Texas Real Estate Business

OCT 2017

Texas Real Estate Business magazine covers the multifamily, retail, office, healthcare, industrial and hospitality sectors in Texas.

Issue link: http://texasrealestatebusiness.epubxp.com/i/885420

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Page 47 of 58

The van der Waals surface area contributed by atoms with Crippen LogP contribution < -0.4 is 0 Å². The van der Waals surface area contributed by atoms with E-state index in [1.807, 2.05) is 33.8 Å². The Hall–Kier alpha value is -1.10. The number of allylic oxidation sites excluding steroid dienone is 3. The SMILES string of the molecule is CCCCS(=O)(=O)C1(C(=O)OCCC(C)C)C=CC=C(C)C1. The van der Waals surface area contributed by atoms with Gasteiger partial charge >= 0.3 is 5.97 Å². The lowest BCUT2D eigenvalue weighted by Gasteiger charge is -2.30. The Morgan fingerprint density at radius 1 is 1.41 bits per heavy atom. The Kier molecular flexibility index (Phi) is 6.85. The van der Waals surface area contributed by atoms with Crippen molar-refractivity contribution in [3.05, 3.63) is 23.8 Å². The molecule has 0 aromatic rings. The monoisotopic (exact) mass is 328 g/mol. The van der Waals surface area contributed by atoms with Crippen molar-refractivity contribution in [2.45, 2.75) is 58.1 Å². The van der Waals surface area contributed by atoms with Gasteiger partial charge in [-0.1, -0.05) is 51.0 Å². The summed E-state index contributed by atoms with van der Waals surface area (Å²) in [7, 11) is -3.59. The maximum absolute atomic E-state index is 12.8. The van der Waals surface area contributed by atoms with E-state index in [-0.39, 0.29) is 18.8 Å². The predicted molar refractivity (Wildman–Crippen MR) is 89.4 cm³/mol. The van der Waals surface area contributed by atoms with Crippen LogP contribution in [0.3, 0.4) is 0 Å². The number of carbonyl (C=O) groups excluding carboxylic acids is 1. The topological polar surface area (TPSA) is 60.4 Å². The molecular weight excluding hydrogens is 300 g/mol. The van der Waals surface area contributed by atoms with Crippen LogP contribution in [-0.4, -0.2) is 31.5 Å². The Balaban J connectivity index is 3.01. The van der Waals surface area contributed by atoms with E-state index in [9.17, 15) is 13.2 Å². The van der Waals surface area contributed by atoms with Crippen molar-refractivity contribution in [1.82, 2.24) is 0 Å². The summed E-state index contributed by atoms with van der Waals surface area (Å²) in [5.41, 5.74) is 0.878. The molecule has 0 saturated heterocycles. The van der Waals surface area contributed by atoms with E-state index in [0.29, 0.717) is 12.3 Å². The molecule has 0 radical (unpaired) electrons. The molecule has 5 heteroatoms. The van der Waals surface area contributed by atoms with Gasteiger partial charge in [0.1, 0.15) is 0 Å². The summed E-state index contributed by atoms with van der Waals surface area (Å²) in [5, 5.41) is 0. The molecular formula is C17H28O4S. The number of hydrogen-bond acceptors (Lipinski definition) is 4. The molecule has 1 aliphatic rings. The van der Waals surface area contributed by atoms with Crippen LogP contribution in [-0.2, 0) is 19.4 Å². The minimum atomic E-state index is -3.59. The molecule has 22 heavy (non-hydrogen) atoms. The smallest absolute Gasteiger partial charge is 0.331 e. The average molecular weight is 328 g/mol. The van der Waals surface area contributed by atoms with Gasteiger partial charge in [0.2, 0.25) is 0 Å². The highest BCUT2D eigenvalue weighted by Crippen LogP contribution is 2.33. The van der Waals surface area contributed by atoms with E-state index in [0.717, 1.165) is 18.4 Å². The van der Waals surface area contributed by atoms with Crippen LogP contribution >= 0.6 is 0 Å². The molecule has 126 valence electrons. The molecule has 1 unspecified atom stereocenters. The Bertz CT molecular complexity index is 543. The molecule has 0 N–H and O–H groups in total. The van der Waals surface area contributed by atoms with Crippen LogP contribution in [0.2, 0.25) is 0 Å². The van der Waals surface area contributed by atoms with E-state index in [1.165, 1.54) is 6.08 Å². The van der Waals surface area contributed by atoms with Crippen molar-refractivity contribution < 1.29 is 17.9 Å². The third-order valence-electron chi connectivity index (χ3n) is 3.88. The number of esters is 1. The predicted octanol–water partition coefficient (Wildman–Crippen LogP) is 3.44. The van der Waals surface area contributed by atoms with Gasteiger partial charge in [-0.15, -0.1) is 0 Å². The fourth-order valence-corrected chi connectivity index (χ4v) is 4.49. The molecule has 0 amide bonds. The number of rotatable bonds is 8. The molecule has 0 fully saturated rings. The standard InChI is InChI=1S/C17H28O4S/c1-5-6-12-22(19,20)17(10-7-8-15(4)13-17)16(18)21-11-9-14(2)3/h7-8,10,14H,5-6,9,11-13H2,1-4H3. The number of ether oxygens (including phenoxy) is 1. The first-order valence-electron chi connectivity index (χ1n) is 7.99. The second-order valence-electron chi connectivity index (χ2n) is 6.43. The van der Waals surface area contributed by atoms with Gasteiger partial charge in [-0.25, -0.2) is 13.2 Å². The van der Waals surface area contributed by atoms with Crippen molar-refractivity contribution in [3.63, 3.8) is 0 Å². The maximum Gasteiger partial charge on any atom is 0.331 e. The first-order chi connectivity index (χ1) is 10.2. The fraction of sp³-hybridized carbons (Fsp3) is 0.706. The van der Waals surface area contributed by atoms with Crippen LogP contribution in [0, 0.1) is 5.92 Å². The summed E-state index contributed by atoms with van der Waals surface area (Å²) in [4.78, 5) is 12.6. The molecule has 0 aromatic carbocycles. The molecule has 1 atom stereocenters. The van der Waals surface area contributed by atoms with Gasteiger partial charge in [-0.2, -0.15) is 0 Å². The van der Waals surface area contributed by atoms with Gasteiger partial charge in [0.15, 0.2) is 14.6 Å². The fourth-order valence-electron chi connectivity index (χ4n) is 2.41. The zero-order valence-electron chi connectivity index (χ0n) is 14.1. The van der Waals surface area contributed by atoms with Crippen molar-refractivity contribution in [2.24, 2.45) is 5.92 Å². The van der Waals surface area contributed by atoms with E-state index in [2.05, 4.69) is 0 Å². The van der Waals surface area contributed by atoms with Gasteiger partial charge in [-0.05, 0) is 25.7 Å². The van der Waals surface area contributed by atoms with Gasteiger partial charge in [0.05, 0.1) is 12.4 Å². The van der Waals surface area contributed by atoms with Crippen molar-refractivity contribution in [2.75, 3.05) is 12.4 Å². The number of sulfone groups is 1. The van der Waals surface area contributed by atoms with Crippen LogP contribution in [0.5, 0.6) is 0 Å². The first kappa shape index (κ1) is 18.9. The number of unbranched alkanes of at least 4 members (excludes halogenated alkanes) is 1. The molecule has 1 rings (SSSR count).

www.REBusinessOnline.com Texas Real Estate Business • October 2017 • 45 stems from a market shift toward de- centralized delivery of services. "Much of providers' contact with patients is moving toward a distrib- uted system that is community-based and accessible," said Sanders. "So we have medical office buildings (MOBs) on campus for our specialists, as well as a network of leased storefront spac- es that offer primary care and doctor rotations." Sanders added that his firm re- cently acquired a big box retail asset near Houston's Galleria area to house an orthopedics and sports medicine practice. The property made sense for the practice, which needed a building with high ceilings to accommodate the imaging equipment and large open spaces for patients' physical therapy exercises. Moderator Jim Hayden, executive managing director of CBRE's health- care real estate services division, echoed Sanders' analysis. Hayden pointed out that retail properties work for this new model of healthcare de- livery because proximity and accessi- bility to consumers is the essence of a successful retail location. "Healthcare providers around the country are focused on getting closer to and making services more conve- nient for patients," said Hayden. "So we're seeing hospitals and provid- ers look at retail spaces for their de- mographics and size, as well as their closeness to patients." Panelist Jon Sullivan, vice presi- dent of real estate operations for Texas Health Resources, addressed the growing role that developers of mixed-use properties are beginning to play in healthcare real estate as they seek to provide tenants with more un- usual and innovative amenity pack- ages. "A lot of these developers are reach- ing out to healthcare systems and say- ing, 'hey, we want a wellness compo- nent for our project,'" said Sullivan. "They don't want a hospital or a freestanding emergency department (ED), but they want something well- ness-related so the business commu- nity can get basic services convenient- ly," he added. Though he acknowledged that overall these trends are gathering mo- mentum throughout major markets, Sullivan was also quick to point out that the new delivery platform does have its drawbacks, particularly for healthcare providers who require larger spaces. "Typically, large family practices are parking-intensive, which can be prob- lematic in a retail center," said Sulli- van. "Tenants are also likely to get less in capital improvement allowances from retail developers, which drives up occupancy costs." Demographic Factors Panelist Ross Caulum, senior direc- tor of corporate real estate for San Di- ego-based Scripps Health, concurred with his colleagues on that retail and mixed-use properties offer tremen- dous appeal healthcare providers in terms of demographics and patient volume, but added that the merging of the two is also likely to lead to co- tenancy issues. "The repurposing of retail makes sense because medical real estate has always been retail-like, as it's driven by the information power of paper records," said Caulum. "But there's a psychology issue, because at the end of the day, other tenants don't want to be around sick people." However, the relationship works both ways, as noted by panelist Dana White, vice president of real estate and construction for Washington- based Providence St. Joseph Health. While patients don't necessarily want to receive treatment in crowded centers, they are generally drawn to a retail center's ability to house a drug- store, thereby providing one-stop shopping for both their medical and pharmaceutical needs. In addition, White said, technologi- cal advancements are also playing a crucial part in new and emerging healthcare real estate practices. "We're seeing more and more of what we call 'express care,'" said White, whose firm recently bought and repurposed a strip mall to use as operating space. "These are small clinics, maybe 1,000 square feet, that do a lot of electronic interfacing. So if I have an eye infection, I can get on my phone and FaceTime my provider, who can examine me and call in my prescription. These kinds of techno- logical trends are also impacting our space needs." n ANY SPACE ANY PLACE Be part of a new breed of C21 Commercial ® mavens. It takes a special breed of Sales Professional to work with a local CENTURY 21 Commercial ® brokerage. It takes someone with the tenacity and drive to always expand their commercial prospect base beyond their local market to anywhere in the world. If this sounds like you, we can provide the perfect learning platform, and the technology and resources you'll need to be the next C21 Commercial maven. ©2017 Century 21 Real Estate LLC. All Rights Reserved. CENTURY 21 Commercial ® and the CENTURY 21 Commercial Logo are registered service marks owned by Century 21 Real Estate LLC. Join us at Texas Conference and Deal Making Kay Bailey Hutchison Convention Center Booth 349 November 9-10, 2017 Dallas, TX Visit commercial.century21.com or call 844.308.0064 to get started.

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